By Susie Coston, National Shelter Director
Farm Sanctuary operates the largest farm-animal rescue and refuge network in North America. The Farm Animal Adoption Network (FAAN) encompasses hundreds of individual adopters, as well as fellow rescue and shelter groups, and has a presence in nearly every U.S. state.
Providing wonderful, lifelong homes, the network allows us to make space at our shelters for new arrivals and also to undertake large-scale operations like last year’s rescue of more than 300 “spent” egg-laying hens. FAAN is an impressive example of what we can do when work together.
An animal rescued by Farm Sanctuary has sanctuary for life. Here’s are five things that set our Farm Animal Adoption Network apart:
1. We put farm animals first.
Because the animals we rescue are viewed by most people as food sources, we must be especially careful that they don’t fall into the wrong hands. We don’t advertise on sites like Craigslist or Petfinder. Nor do we advertise at feed stores or anywhere else where these animals might be associated with food production. We screen adopters thoroughly to be sure they are both committed to and capable of providing excellent, lifelong care.
We also never promote our animals by referring to qualities that could be exploited, like egg-laying for ducks, geese, and hens or “lawn-mowing” and brush removal for goats and sheep. Doing so might bring in more applicants, but they would be applicants who see these animals as a means to some end. These animals suffered in exploitative circumstances before their rescue, and they never will again. We insist that adopters treat their adopted animals as companions.
2. Health matters.
The FAAN application process involves a review of the housing and outdoor areas to be provided to the adopted animals, as well as personal and veterinary references.
Because the animals we rescue often face health complications due to industrial breeding and raising practices, we insist that adopters have access to appropriate veterinary services. Chickens bred for egg production, for instance, are prone to a slew of reproductive-tract ailments, from blockages to cancer. Though we adopt out only the healthiest of the chickens we rescue, access to expert care and treatment is still crucial for all the adoptees. Part of the process of adopting these special-needs animals into homes is teaching adopters how to care for them.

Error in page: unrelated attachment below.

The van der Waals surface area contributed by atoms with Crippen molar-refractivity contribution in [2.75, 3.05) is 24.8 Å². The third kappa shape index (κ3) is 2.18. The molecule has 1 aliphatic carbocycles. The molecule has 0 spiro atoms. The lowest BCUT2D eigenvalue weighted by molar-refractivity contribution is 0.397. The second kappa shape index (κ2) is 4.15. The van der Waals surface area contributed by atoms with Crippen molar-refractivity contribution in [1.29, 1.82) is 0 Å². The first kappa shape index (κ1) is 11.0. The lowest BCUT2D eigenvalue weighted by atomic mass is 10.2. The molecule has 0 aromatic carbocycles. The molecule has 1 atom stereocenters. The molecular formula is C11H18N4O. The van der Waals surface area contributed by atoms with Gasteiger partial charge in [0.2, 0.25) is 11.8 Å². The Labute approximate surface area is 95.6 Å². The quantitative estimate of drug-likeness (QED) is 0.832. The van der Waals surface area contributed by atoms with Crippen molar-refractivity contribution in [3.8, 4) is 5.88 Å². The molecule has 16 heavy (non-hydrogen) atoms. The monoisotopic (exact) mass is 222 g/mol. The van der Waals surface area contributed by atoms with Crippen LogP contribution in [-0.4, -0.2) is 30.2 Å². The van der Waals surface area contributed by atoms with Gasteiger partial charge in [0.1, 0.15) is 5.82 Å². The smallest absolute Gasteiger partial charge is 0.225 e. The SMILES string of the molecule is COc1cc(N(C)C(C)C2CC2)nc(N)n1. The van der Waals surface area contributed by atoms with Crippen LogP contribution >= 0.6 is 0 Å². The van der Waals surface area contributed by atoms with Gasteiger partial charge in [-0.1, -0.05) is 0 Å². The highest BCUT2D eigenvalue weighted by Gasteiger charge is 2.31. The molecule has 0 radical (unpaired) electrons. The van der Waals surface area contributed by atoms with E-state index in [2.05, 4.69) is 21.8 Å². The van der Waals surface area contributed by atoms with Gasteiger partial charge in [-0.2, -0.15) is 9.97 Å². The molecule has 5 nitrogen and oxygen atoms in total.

3. We go the distance.
We transport animals to their adoptive homes ourselves. This not only ensures that the journey is safe and comfortable for the animals but also allows us to evaluate their new homes in person.
We’ll bring animals to the homes that are best for them, even if those homes are hundreds of miles away. Take, for example, the four pigs we recently transported from our New York Shelter all the way to a shelter in Florida.
Our many long-distance and interstate adoptions require careful preparations. Out-of-state adoptions also require testing and health certificates for specific diseases, which vary by destination state. Following these laws is imperative for the safety of the animals, since animals transported illegally can be confiscated and destroyed for testing.
4. We follow up.
Though adopted animals are living outside our shelters, they’re still part of the Farm Sanctuary family. Placement Coordinator Alicia Pell checks in with new adopters to make sure everything is going smoothly, and with the help of National Shelter Director Susie Coston, she regularly fields questions from adopters new and old about healthcare, behavior, and resources.
Many adopters have come to the sanctuary to learn even more about basic healthcare for their new family members, and many have attended our Farm Animal Care Conference, offered every September.
5. We realize not every animal should be adopted.
Our rescued animals are survivors of abuse and neglect, which can leave them with persistent health challenges, or even special emotional needs, for the rest of their lives. For some, these difficulties require the sort of accommodations, monitoring, and care that can be provided only at our shelters .
No sanctuary can make a sizeable dent in the number of farm animals slaughtered in this country, which is now over nine billion per year. What we can do is give wonderful lives to the animals we are able to save and do so by treating them as we would our own companion animals- as an individual. Each is important in his or her own right, as an ambassador and a thinking, feeling individual.
Care to learn more about home adoption? Farm Sanctuary is always on the lookout for great adopters. We’re happy to help you figure out what sort of adoption is right for you and what you need to do to get ready. Visit our adoption page for more info or to fill out an application.